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Charlotte Amalie
Saturday, August 13, 2022
HomeStory SeriesBudget CrisisAn Alternative WAPA Ought To Consider

An Alternative WAPA Ought To Consider

Donna Christensen takes part in a 2016 Democratic rally. (File photo)
Donna Christensen takes part in a 2016 Democratic rally. (Source file photo)

With what I consider a crisis at WAPA, I am sure the issue of privatization will once again be on the table. It is probably under the table already!

When Southern Energy was seeking to buy the utility, several of us raised the possibility of becoming a cooperative under the National Rural Electric Cooperative Association. The association’s leadership came down and a community meeting was held on St. Croix. The administration at the time was vehemently opposed to considering a cooperative, and when Southern went away, it was difficult to develop the local leadership and so the issue died. It ought to be back on the table as the Virgin Islands considers the way forward.

I offer the example of Kauai, which formed the Kauai Island Utility Cooperative around 1999, and with a loan from the Rural Utilities Service and possibly through the National Rural Utilities Finance Corporation bought the company for $215 million. It is owned by its ratepayers and employees and is a member of NRECA. It has now done much to diversify it’s energy sources, but in 2011, when it was still over 90 percent dependent on fossil fuel, it paid small year-end dividends to its members.

I will have to look for it, but years ago, with support from the U.S. Department of Commerce, the WAPA Union employees commissioned a study to look at alternatives for restructuring ownership of the utility. It looked at an ESOP, cooperatives, privatization and various combinations of them and reported pros and cons of each. We therefore have something that could be unearthed as a start.

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We have to do something or we could find ourselves without electrical power, or paying even more unsustainable rates. But I also feel strongly that we need to seriously look at alternatives now, before we find ourselves with our backs against the wall with only one alternative that may not be the best for our community.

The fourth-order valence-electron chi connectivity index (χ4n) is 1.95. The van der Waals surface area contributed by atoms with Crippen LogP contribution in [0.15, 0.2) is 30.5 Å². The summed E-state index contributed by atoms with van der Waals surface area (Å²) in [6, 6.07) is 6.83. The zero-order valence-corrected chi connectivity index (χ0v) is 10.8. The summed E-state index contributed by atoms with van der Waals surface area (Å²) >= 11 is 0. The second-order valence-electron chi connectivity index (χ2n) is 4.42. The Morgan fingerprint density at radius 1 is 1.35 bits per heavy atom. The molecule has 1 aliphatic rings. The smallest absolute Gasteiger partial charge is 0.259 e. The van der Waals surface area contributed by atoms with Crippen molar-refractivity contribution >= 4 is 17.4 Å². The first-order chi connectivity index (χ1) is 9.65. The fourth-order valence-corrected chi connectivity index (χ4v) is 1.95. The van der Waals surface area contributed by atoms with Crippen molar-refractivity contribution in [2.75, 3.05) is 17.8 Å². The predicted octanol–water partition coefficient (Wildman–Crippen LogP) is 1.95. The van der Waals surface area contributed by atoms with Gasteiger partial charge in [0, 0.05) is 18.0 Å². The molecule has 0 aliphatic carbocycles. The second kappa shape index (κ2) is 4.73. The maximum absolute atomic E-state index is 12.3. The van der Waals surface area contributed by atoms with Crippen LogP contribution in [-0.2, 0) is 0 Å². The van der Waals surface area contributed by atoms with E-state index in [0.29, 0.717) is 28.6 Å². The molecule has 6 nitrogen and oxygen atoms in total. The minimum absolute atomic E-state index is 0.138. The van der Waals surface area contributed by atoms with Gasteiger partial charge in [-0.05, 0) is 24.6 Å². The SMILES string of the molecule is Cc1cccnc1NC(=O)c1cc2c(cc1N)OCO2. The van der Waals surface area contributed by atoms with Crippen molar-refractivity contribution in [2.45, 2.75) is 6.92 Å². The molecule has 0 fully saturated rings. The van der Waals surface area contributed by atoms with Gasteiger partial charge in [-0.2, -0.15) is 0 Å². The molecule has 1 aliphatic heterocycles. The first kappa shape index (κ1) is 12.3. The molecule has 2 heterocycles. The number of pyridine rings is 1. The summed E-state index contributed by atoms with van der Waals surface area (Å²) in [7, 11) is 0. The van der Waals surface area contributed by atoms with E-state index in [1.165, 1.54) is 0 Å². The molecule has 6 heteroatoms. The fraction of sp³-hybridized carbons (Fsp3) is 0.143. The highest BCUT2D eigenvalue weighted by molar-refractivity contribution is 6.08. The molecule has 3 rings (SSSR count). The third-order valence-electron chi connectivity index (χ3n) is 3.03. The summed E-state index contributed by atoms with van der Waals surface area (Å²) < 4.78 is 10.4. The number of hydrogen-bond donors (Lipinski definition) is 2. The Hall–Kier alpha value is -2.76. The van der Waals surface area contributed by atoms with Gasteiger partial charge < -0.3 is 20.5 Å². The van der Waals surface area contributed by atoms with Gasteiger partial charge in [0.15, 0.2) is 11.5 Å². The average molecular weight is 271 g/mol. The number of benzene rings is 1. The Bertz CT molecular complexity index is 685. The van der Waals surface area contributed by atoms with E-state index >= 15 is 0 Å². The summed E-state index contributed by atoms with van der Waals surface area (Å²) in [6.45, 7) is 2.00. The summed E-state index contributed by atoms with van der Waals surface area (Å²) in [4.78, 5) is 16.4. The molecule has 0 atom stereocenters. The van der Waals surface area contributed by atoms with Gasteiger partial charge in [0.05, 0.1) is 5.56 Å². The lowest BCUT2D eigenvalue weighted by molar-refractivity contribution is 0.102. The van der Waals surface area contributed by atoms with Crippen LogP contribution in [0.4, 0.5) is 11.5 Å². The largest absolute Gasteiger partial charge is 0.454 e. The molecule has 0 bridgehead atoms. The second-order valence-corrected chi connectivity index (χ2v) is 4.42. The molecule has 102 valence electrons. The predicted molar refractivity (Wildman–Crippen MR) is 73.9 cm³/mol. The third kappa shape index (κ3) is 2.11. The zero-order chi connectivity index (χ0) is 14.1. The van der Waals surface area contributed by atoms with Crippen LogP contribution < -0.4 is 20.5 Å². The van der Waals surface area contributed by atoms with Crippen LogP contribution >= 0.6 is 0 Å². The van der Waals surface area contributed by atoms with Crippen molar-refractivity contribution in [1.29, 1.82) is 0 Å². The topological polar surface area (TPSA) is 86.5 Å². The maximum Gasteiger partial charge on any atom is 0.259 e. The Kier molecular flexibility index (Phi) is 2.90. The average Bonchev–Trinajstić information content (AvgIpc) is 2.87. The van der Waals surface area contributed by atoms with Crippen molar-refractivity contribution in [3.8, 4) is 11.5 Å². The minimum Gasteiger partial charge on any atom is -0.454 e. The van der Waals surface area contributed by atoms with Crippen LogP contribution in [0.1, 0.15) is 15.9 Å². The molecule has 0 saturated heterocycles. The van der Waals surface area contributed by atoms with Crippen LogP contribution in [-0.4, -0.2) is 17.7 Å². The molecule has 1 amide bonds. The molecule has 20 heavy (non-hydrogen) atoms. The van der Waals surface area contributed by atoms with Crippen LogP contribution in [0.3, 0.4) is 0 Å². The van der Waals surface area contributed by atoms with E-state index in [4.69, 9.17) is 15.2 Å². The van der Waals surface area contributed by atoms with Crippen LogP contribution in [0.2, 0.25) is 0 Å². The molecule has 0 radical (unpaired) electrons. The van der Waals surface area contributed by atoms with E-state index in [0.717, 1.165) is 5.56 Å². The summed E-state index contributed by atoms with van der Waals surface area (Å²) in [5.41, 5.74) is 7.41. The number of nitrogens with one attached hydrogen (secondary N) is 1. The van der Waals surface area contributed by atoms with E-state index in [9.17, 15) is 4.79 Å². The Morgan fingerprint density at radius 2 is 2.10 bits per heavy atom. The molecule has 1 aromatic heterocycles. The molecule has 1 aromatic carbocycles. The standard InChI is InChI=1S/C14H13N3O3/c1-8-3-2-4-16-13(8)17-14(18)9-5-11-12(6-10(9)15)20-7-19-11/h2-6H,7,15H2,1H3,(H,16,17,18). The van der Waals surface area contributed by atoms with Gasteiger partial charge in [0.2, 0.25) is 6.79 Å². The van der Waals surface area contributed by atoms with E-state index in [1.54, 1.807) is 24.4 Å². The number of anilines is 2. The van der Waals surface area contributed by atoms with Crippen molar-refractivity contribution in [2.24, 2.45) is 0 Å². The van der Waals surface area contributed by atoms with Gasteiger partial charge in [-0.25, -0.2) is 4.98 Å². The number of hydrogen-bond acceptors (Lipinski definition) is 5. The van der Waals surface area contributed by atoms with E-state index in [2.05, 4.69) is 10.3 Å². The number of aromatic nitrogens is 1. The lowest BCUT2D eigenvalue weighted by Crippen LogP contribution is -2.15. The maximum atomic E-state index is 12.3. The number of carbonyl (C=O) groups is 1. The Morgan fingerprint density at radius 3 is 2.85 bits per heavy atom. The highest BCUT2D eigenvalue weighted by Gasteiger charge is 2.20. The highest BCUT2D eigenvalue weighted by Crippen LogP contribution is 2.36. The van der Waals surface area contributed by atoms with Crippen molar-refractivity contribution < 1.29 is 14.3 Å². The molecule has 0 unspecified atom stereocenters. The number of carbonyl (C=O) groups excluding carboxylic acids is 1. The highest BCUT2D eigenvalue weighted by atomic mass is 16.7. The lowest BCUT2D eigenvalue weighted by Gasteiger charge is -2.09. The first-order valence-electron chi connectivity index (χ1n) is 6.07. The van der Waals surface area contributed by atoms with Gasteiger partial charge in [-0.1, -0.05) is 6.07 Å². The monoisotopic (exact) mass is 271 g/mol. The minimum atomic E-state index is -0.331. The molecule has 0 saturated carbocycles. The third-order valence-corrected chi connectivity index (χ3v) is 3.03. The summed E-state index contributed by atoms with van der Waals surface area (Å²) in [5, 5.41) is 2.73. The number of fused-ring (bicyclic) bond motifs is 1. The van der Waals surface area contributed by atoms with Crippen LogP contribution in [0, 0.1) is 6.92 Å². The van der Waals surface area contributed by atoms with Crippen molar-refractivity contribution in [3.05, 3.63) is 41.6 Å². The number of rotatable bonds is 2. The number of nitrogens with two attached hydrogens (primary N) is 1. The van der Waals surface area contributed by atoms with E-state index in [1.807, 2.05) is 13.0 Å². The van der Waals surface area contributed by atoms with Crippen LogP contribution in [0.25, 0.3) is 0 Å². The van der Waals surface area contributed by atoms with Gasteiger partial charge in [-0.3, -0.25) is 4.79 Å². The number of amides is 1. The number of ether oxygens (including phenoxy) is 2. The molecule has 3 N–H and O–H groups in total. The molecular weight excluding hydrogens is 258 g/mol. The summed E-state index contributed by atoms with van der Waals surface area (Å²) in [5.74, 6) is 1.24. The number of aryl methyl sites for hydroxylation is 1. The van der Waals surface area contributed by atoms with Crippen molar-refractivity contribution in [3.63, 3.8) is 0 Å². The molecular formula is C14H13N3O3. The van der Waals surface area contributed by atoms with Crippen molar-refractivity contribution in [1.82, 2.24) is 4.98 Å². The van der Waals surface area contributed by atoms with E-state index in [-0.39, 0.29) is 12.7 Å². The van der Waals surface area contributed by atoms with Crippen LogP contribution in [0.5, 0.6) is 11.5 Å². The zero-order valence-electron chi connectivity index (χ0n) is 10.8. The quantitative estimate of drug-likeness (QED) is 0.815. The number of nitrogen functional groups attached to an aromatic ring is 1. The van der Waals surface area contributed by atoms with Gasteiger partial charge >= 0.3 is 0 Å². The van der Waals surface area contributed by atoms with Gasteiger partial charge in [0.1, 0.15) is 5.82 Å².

Donna M.Christensen has been chairwoman of the Democratic Party of the U.S. Virgin Islands since 2016, a doctor who served as commissioner of the V.I. Department of Health in 1993–1994, and was USVI delegate to Congress from 1997 to 2015.

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Donna Christensen takes part in a 2016 Democratic rally. (File photo)
Donna Christensen takes part in a 2016 Democratic rally. (Source file photo)
With what I consider a crisis at WAPA, I am sure the issue of privatization will once again be on the table. It is probably under the table already! When Southern Energy was seeking to buy the utility, several of us raised the possibility of becoming a cooperative under the National Rural Electric Cooperative Association. The association’s leadership came down and a community meeting was held on St. Croix. The administration at the time was vehemently opposed to considering a cooperative, and when Southern went away, it was difficult to develop the local leadership and so the issue died. It ought to be back on the table as the Virgin Islands considers the way forward. I offer the example of Kauai, which formed the Kauai Island Utility Cooperative around 1999, and with a loan from the Rural Utilities Service and possibly through the National Rural Utilities Finance Corporation bought the company for $215 million. It is owned by its ratepayers and employees and is a member of NRECA. It has now done much to diversify it’s energy sources, but in 2011, when it was still over 90 percent dependent on fossil fuel, it paid small year-end dividends to its members. I will have to look for it, but years ago, with support from the U.S. Department of Commerce, the WAPA Union employees commissioned a study to look at alternatives for restructuring ownership of the utility. It looked at an ESOP, cooperatives, privatization and various combinations of them and reported pros and cons of each. We therefore have something that could be unearthed as a start. We have to do something or we could find ourselves without electrical power, or paying even more unsustainable rates. But I also feel strongly that we need to seriously look at alternatives now, before we find ourselves with our backs against the wall with only one alternative that may not be the best for our community. Donna M.Christensen has been chairwoman of the Democratic Party of the U.S. Virgin Islands since 2016, a doctor who served as commissioner of the V.I. Department of Health in 1993–1994, and was USVI delegate to Congress from 1997 to 2015.